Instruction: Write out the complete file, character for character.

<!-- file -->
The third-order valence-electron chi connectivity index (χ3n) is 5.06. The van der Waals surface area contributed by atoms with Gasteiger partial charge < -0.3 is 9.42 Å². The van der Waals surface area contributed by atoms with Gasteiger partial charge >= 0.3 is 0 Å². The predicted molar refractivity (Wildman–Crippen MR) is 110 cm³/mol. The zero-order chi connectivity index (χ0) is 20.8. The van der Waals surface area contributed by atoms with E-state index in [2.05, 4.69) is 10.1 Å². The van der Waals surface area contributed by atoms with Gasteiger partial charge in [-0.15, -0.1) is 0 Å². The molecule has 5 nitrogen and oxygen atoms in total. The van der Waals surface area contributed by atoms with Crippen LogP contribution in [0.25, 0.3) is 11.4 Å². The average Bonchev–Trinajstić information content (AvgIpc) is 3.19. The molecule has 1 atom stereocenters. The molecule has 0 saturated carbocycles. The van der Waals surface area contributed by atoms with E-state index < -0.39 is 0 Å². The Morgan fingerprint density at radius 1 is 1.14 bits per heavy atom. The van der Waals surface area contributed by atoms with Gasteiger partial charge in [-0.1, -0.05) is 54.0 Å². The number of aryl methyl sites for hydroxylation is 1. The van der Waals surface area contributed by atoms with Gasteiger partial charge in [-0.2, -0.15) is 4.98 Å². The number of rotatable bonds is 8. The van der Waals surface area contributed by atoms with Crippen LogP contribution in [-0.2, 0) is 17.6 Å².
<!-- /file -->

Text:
The third-order valence-electron chi connectivity index (χ3n) is 5.06. The van der Waals surface area contributed by atoms with Gasteiger partial charge < -0.3 is 9.42 Å². The van der Waals surface area contributed by atoms with Gasteiger partial charge >= 0.3 is 0 Å². The predicted molar refractivity (Wildman–Crippen MR) is 110 cm³/mol. The zero-order chi connectivity index (χ0) is 20.8. The van der Waals surface area contributed by atoms with E-state index in [2.05, 4.69) is 10.1 Å². The van der Waals surface area contributed by atoms with Gasteiger partial charge in [-0.15, -0.1) is 0 Å². The molecule has 5 nitrogen and oxygen atoms in total. The van der Waals surface area contributed by atoms with Crippen LogP contribution in [0.25, 0.3) is 11.4 Å². The average Bonchev–Trinajstić information content (AvgIpc) is 3.19. The molecule has 1 atom stereocenters. The molecule has 0 saturated carbocycles. The van der Waals surface area contributed by atoms with E-state index < -0.39 is 0 Å². The Morgan fingerprint density at radius 1 is 1.14 bits per heavy atom. The van der Waals surface area contributed by atoms with Gasteiger partial charge in [-0.1, -0.05) is 54.0 Å². The number of aryl methyl sites for hydroxylation is 1. The van der Waals surface area contributed by atoms with Gasteiger partial charge in [-0.2, -0.15) is 4.98 Å². The number of rotatable bonds is 8. The van der Waals surface area contributed by atoms with Crippen LogP contribution in [-0.2, 0) is 17.6 Å².